Singapore, Jan.10: Hot-shot sport psychologist Sandy Gordon, who was with Team India throughout the Sydney Test, which ended on Tuesday, has made three suggestions to improve the players’ focus.
First, the players must have a ten-minute “thinking session” before returning to the field after a break. Then, the outsiders’ entry into the dressing room area should be restricted even more — this will apply to the catering staff as well. Finally, the players must set weekly goals.
“While I did interact with Sourav Ganguly and the rest in Paarl (before the 2003 World Cup) and in Brisbane (ahead of the just-ended Test series), I couldn’t really study their environment... I got that opportunity in Sydney and, having done so, made some suggestions,” Gordon, a senior lecturer in the University of Western Australia’s School of Human Movement, told The Telegraph last evening.
Speaking from Perth, he added: “The bit about fewer people getting in and out of the dressing room is because there can be distractions. Then, the ten minutes’ thing is necessary as the Indians tend to have bad sessions in succession. So, it’s important to (collectively) focus on what needs to be done... As for the goals, you should constantly have something to achieve...”
According to Gordon, coach John Wright is going to “collect” the goal-sheets and will revert if a particular player needs “guidance.” One understands the goals include physical and technical ones.
“But for the little things, I quite liked the Indians’ approach in Sydney... They were very professional... Indeed, overall, I was impressed with the dressing room culture,” Gordon pointed out. He continued: “While there are similarities with the Australians, there certainly are differences... For instance, it’s rare for Australia to have bad sessions back-to-back...”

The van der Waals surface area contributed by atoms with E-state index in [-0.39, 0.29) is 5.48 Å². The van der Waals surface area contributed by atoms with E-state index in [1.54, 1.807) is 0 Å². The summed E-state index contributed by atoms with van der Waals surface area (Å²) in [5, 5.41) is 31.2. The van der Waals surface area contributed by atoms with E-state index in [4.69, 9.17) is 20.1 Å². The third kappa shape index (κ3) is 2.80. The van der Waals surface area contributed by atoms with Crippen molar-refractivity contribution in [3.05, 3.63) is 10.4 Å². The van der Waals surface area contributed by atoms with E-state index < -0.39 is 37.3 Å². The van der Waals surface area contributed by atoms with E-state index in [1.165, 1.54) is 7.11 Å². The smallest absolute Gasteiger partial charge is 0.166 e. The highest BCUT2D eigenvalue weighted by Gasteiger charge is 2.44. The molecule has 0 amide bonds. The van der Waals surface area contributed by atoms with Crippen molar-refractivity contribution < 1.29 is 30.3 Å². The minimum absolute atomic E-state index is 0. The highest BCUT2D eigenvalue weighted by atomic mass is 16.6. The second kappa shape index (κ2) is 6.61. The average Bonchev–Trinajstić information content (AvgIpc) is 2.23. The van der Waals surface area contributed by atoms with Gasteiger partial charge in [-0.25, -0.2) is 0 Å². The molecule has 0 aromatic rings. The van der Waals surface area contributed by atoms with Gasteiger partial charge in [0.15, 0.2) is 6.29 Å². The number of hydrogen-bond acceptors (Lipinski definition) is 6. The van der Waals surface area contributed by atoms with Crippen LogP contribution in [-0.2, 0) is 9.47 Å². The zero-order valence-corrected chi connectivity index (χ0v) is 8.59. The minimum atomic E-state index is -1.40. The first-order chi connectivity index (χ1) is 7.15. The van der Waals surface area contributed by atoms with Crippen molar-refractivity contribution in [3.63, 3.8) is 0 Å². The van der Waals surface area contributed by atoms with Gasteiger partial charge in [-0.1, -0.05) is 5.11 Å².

Incidentally, Gordon was a member of the support staff when Australia won the 1999 World Cup under Steve Waugh. It was, by the way, at his suggestion that the “No Regrets Tour” theme was adopted. Last year, of course, the Indians chose “Now or Never” for their World Cup campaign — again, after a prompt from the much-in-demand psychologist.
Asked whether he specifically spoke to Sachin Tendulkar, who regained form with a career-best unbeaten 241 in the first innings, Gordon answered: “I don’t impose myself, but we did interact for a short time... I can’t go into details, as that will be unfair, but I remained convinced it was a matter of faith and patience only... Sachin himself knows what’s best for him... He definitely knows what makes him tick...”
Talking about Sourav, Gordon said: “He had to make tough decisions, about when to declare and so on, but seemed in control... What’s remarkable is that Sourav isn’t walking alone... He is asking his players to contribute and they’ve been doing that... It’s pleasing that everybody has embraced the concept of self-improvement... In any case, as I observed before the tour began, the Indians are now more accomplished tourists.”
While details haven’t been finalised, it’s likely that he will catch up with Team India during the two tri-series matches in Perth — versus Australia on February 1 and against Zimbabwe on February 3.
Meanwhile, as Gordon is working on a Board-funded project on mental toughness, he is expected to be in Bangalore around April/May. He could be in India even earlier, if a session with the umpires moves beyond the drawing board stage.